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Large U.S. farm study finds no cancer link to Monsanto weedkiller

 
gardener
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it doesn't mean that roundup is a good thing

https://ca.news.yahoo.com/large-u-farm-study-finds-no-cancer-monsanto-142700059--finance.html

Large U.S. farm study finds no cancer link to Monsanto weedkiller

 
pollinator
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Seems like a fair enough study for what it is [ https://academic.oup.com/jnci/advance-article/doi/10.1093/jnci/djx233/4590280 ], but there are many unanswered questions.  One main one would be how far out in time data has been collected on those with the worst exposure levels.  Additionally, it would have been interesting to see how the study would have turned out if they had chosen applicators in other countries that may not have the same environmental regulations in place as well as the same applicator training requirements as in the US (the two farm populations in the study were in North Carolina and Iowa).  The elevated (though non-significant) level of a leukemia associated with exposure in the study is nevertheless intriguing.
glyphCancer2017.JPG
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There is this tendency in green-leaning groups to overstate their case in the hopes of sounding even more convincing than is necessary.  If the half-life of Roundup is a year, people will overstate it and say that it's 10 years.  Not necessary.  Roundup is bad and smart people don't use it.

By overstating the evil, we undermine our credibility.  Roundup does not have to be cancer causing for people to understand that it's bad for the environment and bad for their health to be exposed to it.

There is also this same tendency to overstate the positive traits of things far beyond their actual benefits.  Thus people will completely overstate the glories of biochar, hugelkulture, dynamic accumulators, and biodynamic preparations.  I suppose that I'm guilty of doing the same with my rah-rah ravings about wood chips.  

Anyhow, it's good to hear that Roundup doesn't cause cancer.  I've been exposed to it quite a bit in my life, as have millions of others.
 
pollinator
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This is interesting, but I'll reserve judgment until I see who financed it.  Many industries support "studies" that are biased in some way, or if it's unflattering, it gets squelched.  Case in point--CDC study showing link between vaccines and autism in african-american males.  Almost didn't come out.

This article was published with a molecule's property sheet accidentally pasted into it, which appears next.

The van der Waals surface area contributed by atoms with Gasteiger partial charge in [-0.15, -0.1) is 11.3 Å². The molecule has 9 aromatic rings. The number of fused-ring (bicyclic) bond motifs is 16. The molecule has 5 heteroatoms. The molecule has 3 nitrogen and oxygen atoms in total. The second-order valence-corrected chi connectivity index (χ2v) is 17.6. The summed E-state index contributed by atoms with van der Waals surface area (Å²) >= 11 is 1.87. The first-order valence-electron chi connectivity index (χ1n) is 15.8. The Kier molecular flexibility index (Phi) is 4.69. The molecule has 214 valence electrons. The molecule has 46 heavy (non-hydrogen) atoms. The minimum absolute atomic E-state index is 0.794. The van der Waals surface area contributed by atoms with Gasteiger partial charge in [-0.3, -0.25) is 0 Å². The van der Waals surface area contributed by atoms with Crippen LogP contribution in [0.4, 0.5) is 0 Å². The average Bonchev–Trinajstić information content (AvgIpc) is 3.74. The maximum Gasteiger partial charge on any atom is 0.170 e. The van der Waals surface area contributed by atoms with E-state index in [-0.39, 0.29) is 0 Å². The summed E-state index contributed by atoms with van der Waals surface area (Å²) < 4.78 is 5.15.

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I think this smells like more pseudo-science being published. Ugh, ulcer factory for sure.
 
John Weiland
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Marco Banks wrote:
Anyhow, it's good to hear that Roundup doesn't cause cancer.



James Freyr wrote:I think this smells like more pseudo-science being published.



My own view here is that neither can be determined from the study until one digs into the methods and the time factor that it normally takes for various cancers to develop.  I'm pretty sure that there have been other studies to show some kind of link between glyphosate and cancer in laboratory animal studies and, not having fully read the paper that I linked above, can't say if these were included in the discussion.  If they weren't and if those papers had been published in generally acceptable scientific journals, then certainly they would have been remiss in not mentioning them.  However, given that the authors note a first-time trend observation of a leukemia being associated with glyphosate, even if at a non-significant level of incidence, I would think that referencing such studies would have supported their case.

But a good example study in which to ask the questions "How was the study done?....What sample population was being examined?....How far out from exposure was the study taken?..." etc.
 
pollinator
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Ah folks, not so fast, glyphosate and roundup ( the actual field application of the glyphosate) are not equal. The glyphosate is mixed with surfactants and god knows what else, and the real science is in.

The long and short of it glyphosate has not yet demonstrated harm, but roundup most definitely has.

As I understand it, the action of glyphosate is to stimulate the non gmo plants to outgrow their support structures and they fall over and die,  this just sounds way too much like the uncontrolled growth of cancer tissue.

As per usual, short term studies may look good for their pr campaign but the verdict isn't in till 150 years from now when everyone has two heads and twelve toes  ( or everyone is just plain dead).

This may or may not be an overstated case--is it better than immediate starvation--maybe, are there other better ways to get the same increases in production--of course.
 
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